Entrepreneurship requires extreme self education.
We don't have the luxury of a training department that has a structured itinerary for us to master.
Instead, we rely on books, YouTube, podcasts, courses, seminars and masterminds.
We need to be self-driven to learn the skills that make us successful.
In this post, I want to discuss my experience with e-learning. I've made a list of 8 things I've learned about online courses after spending tens of thousands of bucks on them over the past decade.
Let's get into it.
#1 You Won’t Complete Most Courses You Buy, BUT That's Ok
I get it. Buying an expensive course that ends up collecting dust makes you feel a little stupid.
But do you know what’s way worse than that? Being too afraid to pull the trigger on courses that you will take and can change your life.
I’ve spent a fortune on self education, but what I learned makes it seem inconsequential.
You may forget to take a course (or 12) and you might buy some bad ones, but at scale, the winners pay off and make up for the duds.
I count those as a self education tax and move on buying whatever courses I feel have potential to help me grow.
It’s quite liberating.
#2 "Yes, Most Things Are Available for Free Online BUT That Doesn't Mean Paid Courses Aren't Worth It"
This is the favored talking point of most anti-gurus. You will typically find statements like this in the comments of ads for anything educational.
This logic is not wrong, but it’s incomplete and misguided.
Yes, you very likely CAN collect all of the same information online for free through YouTube, podcasts and videos instead of buying a course. However, there is a reason why courses have value.
Here’s what you get from a course that you typically won’t find for free online.
Note: I say “typically” as there are exceptions to each of these points.
(1) A-Z training. A topic like Google Ads requires much more than a 30-minute YouTube video. Likewise, no one can pack all the information into one blog post.
(2) Order. Videos, podcasts and blogs are amazing but they typically cover one narrow topic at a time. This means getting a holistic view of a concept or topic would require you to piece together content from all over the place.
(3) More incentivized creators. Course creators want you to succeed, even if it’s just for the sake of their own wallets. If you don’t like the program, you will refund it and/or spread bad word of mouth for them.
(4) More up to date. If you sell a course online and it becomes popular, you will want to keep it up to date. Things change and information should be regularly updated. Videos about Google AdWords from 10 years ago are not helpful anymore. YouTube is a major thumbs down in the arena of keeping content up to date. They don’t allow creators to change anything except their thumbnails!
So, if someone makes “the ultimate google ads training,” in 2010 and it gets millions of views, should we be surprised that they don’t delete it and create a new video that starts from scratch in terms of views (which drive clicks thanks to adding credibility)?
(5) Skin in the game. There's a saying in my industry, "People who pay pay attention." My experience has always been that I'm more likely to complete a paid program over a free one. Yes, this is almost entirely psychological, but it's a thing!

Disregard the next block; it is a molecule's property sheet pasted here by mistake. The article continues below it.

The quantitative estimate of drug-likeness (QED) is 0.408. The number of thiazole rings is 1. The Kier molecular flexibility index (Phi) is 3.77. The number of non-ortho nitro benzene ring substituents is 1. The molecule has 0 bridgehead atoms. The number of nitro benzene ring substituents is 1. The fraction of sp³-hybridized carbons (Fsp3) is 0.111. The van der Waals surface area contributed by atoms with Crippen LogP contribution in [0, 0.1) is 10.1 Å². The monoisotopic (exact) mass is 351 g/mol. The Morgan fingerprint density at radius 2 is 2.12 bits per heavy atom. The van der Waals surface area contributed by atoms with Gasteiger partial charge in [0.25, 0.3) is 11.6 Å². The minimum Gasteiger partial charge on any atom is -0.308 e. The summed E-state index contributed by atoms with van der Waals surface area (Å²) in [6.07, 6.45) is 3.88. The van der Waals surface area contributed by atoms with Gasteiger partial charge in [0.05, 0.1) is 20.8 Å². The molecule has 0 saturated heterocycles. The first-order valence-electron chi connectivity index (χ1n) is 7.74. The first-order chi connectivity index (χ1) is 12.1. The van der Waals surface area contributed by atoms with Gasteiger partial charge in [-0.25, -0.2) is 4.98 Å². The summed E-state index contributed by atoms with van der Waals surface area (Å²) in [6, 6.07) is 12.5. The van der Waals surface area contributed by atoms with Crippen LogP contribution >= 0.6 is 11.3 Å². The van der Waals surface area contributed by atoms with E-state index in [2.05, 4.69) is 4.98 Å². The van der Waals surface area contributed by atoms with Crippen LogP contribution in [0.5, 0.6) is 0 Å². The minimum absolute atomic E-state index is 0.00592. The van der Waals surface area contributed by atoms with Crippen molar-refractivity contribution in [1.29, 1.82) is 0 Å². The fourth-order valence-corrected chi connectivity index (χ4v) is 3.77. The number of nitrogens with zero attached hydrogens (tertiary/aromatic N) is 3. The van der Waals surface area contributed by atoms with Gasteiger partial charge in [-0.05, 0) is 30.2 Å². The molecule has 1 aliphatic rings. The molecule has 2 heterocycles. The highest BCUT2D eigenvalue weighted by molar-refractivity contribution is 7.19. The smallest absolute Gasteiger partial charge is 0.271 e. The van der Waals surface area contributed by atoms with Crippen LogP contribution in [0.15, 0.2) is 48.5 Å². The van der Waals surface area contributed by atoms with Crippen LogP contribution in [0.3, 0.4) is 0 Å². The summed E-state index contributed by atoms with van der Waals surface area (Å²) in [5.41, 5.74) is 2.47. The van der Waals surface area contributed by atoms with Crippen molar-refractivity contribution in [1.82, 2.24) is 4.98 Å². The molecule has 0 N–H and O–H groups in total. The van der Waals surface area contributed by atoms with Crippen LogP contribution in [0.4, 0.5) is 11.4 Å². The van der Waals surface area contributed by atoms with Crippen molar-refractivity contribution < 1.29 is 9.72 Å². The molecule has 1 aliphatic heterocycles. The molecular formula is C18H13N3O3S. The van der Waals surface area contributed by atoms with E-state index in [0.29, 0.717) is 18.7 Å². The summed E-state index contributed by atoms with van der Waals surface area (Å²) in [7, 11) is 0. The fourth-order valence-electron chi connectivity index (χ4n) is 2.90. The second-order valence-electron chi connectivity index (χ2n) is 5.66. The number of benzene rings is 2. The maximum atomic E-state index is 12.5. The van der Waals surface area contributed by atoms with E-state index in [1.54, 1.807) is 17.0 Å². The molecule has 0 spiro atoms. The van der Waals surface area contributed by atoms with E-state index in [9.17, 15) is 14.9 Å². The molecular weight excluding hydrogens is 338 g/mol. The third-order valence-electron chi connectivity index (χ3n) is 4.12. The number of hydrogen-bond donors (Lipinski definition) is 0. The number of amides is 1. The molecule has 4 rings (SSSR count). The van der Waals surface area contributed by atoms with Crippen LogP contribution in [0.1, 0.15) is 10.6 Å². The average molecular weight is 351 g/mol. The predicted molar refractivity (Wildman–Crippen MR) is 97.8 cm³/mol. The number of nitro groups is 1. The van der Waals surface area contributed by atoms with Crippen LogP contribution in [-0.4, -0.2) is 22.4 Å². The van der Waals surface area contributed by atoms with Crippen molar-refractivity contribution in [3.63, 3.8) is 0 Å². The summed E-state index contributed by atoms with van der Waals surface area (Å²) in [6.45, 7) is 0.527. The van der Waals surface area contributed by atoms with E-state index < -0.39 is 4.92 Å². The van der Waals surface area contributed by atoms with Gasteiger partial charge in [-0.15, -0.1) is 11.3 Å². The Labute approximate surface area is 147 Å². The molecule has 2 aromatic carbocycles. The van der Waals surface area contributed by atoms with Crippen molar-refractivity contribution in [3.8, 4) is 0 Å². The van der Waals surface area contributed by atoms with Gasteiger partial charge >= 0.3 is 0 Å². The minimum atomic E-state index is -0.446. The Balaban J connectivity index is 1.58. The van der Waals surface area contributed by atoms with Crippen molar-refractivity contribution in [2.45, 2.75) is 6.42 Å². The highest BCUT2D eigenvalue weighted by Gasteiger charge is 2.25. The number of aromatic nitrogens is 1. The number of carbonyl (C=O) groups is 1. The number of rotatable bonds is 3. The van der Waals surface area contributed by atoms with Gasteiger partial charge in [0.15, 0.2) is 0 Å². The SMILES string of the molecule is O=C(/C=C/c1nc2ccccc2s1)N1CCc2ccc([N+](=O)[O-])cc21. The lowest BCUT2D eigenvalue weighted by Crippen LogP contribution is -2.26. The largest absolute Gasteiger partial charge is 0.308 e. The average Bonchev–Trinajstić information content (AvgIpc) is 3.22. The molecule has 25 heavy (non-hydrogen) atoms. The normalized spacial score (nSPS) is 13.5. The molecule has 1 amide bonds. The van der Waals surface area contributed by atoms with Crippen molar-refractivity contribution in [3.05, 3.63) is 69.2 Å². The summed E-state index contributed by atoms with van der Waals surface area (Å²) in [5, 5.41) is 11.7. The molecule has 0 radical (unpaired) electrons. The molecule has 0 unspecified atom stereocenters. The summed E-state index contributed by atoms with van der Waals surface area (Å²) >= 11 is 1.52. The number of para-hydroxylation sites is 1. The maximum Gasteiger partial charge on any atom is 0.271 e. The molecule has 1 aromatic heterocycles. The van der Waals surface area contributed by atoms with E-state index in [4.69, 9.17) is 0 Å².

#3 Software Products USUALLY Have Amazing Free Training
The best thing s SAAS company can do to reduce churn on their products is to educate their users quickly, completely and efficiently
The best companies know this so they invest big money into creating training videos, hosting webinars and more to ensure their users master their software.
Tools like Surfer SEO bend over backwards to train their users.
Heck, the training above is actually free for everyone, not just users.
#4 Doing Is Mandatory to Retain
Toxic self education is a real thing. It feels productive, and it is, but there is a point of diminishing returns.
If we consume and don’t act on what we’ve learned, we forget most of it.
When self education takes priority over action, there is an issue.
Disclaimer, the learning pyramid isn't accepted by everyone, but as a rule of thumb, I think it's safe to start with.
#5 General Self Help Becomes Redundant Quickly
I love a good self help book as much as the next bro-entrepreneur, but let’s face it: there is little new information after you’ve read the heavy hitters like "How to Win Friends and Influence People" and "Atomic Habits".
I suggest focusing on specific skills once you've dialed in your mindset.
#6 Accountability Is a Cheat Code
I’ve “gone halvsies” on a couple of high ticket programs with my friend and business partner Christopher multiple times.
I’ve completed every course we’ve purchased together.
Oh, and we don’t even talk about it. I just feel an extra sense of urgency because we bought it together and I’m not alone on it.
Take courses with another person or group of people and you will likely find yourself completing them more often.
#7 Price Rarely Matches Quality
It’s sad to see people sell their knowledge short while others with less value to offer dramatically over value their own programs.
But, it’s as common as the sunrise.
I’ve bought some amazing high ticket programs but I’ve had equally amazing programs that cost $14 on Udemy.
#8 Live Events often Have the Most Value Per Minute Than Courses
If you can attend an event and can engage fully and pay attention to all the speakers, that’s about as good as it gets.
There are a few reasons for this.
Reason #1, good event coordinators know you probably won’t come back next year if you don’t learn things
Reason #2, speakers go hard on making their talks stand out. It’s their chance to bring you in as a customer or follower so they really lay it on thick with actionable advise. Also, they want to be invited back to the next event so they need to impress.